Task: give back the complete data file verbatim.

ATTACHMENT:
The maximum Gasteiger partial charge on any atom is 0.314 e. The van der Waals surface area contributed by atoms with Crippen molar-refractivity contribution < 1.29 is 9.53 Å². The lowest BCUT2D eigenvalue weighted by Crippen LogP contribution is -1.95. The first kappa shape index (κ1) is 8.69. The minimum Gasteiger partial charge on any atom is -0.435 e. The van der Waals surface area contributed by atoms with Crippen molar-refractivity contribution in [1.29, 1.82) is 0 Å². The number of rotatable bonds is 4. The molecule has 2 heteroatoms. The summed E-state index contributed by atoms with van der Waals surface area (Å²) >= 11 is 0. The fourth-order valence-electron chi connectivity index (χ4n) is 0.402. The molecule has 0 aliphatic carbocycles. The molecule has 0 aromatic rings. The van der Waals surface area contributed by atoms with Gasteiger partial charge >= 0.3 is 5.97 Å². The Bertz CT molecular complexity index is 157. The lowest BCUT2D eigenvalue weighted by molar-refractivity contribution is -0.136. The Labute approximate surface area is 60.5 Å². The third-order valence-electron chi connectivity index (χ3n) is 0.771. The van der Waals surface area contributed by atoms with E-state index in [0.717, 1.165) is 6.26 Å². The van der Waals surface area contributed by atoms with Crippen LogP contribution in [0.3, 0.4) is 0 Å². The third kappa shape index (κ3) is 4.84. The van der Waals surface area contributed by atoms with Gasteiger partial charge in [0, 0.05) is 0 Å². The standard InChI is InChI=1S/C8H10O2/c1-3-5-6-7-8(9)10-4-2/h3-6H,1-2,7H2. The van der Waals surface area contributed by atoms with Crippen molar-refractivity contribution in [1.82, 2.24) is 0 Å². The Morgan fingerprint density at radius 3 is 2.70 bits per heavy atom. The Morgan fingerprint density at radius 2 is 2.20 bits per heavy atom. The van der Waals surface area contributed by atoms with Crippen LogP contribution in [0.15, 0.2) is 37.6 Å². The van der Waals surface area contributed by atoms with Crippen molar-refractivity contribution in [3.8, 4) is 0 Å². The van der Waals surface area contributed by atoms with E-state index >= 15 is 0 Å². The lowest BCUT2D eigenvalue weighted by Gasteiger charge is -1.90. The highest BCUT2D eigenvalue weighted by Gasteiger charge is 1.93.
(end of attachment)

The maximum Gasteiger partial charge on any atom is 0.314 e. The van der Waals surface area contributed by atoms with Crippen molar-refractivity contribution < 1.29 is 9.53 Å². The lowest BCUT2D eigenvalue weighted by Crippen LogP contribution is -1.95. The first kappa shape index (κ1) is 8.69. The minimum Gasteiger partial charge on any atom is -0.435 e. The van der Waals surface area contributed by atoms with Crippen molar-refractivity contribution in [1.29, 1.82) is 0 Å². The number of rotatable bonds is 4. The molecule has 2 heteroatoms. The summed E-state index contributed by atoms with van der Waals surface area (Å²) >= 11 is 0. The fourth-order valence-electron chi connectivity index (χ4n) is 0.402. The molecule has 0 aliphatic carbocycles. The molecule has 0 aromatic rings. The van der Waals surface area contributed by atoms with Gasteiger partial charge >= 0.3 is 5.97 Å². The Bertz CT molecular complexity index is 157. The lowest BCUT2D eigenvalue weighted by molar-refractivity contribution is -0.136. The Labute approximate surface area is 60.5 Å². The third-order valence-electron chi connectivity index (χ3n) is 0.771. The van der Waals surface area contributed by atoms with E-state index in [0.717, 1.165) is 6.26 Å². The van der Waals surface area contributed by atoms with Crippen LogP contribution in [0.3, 0.4) is 0 Å². The third kappa shape index (κ3) is 4.84. The van der Waals surface area contributed by atoms with Gasteiger partial charge in [0, 0.05) is 0 Å². The standard InChI is InChI=1S/C8H10O2/c1-3-5-6-7-8(9)10-4-2/h3-6H,1-2,7H2. The van der Waals surface area contributed by atoms with Crippen molar-refractivity contribution in [1.82, 2.24) is 0 Å². The Morgan fingerprint density at radius 3 is 2.70 bits per heavy atom. The Morgan fingerprint density at radius 2 is 2.20 bits per heavy atom. The van der Waals surface area contributed by atoms with Crippen LogP contribution in [0.15, 0.2) is 37.6 Å². The van der Waals surface area contributed by atoms with Crippen molar-refractivity contribution in [3.8, 4) is 0 Å². The van der Waals surface area contributed by atoms with E-state index >= 15 is 0 Å². The lowest BCUT2D eigenvalue weighted by Gasteiger charge is -1.90. The highest BCUT2D eigenvalue weighted by Gasteiger charge is 1.93.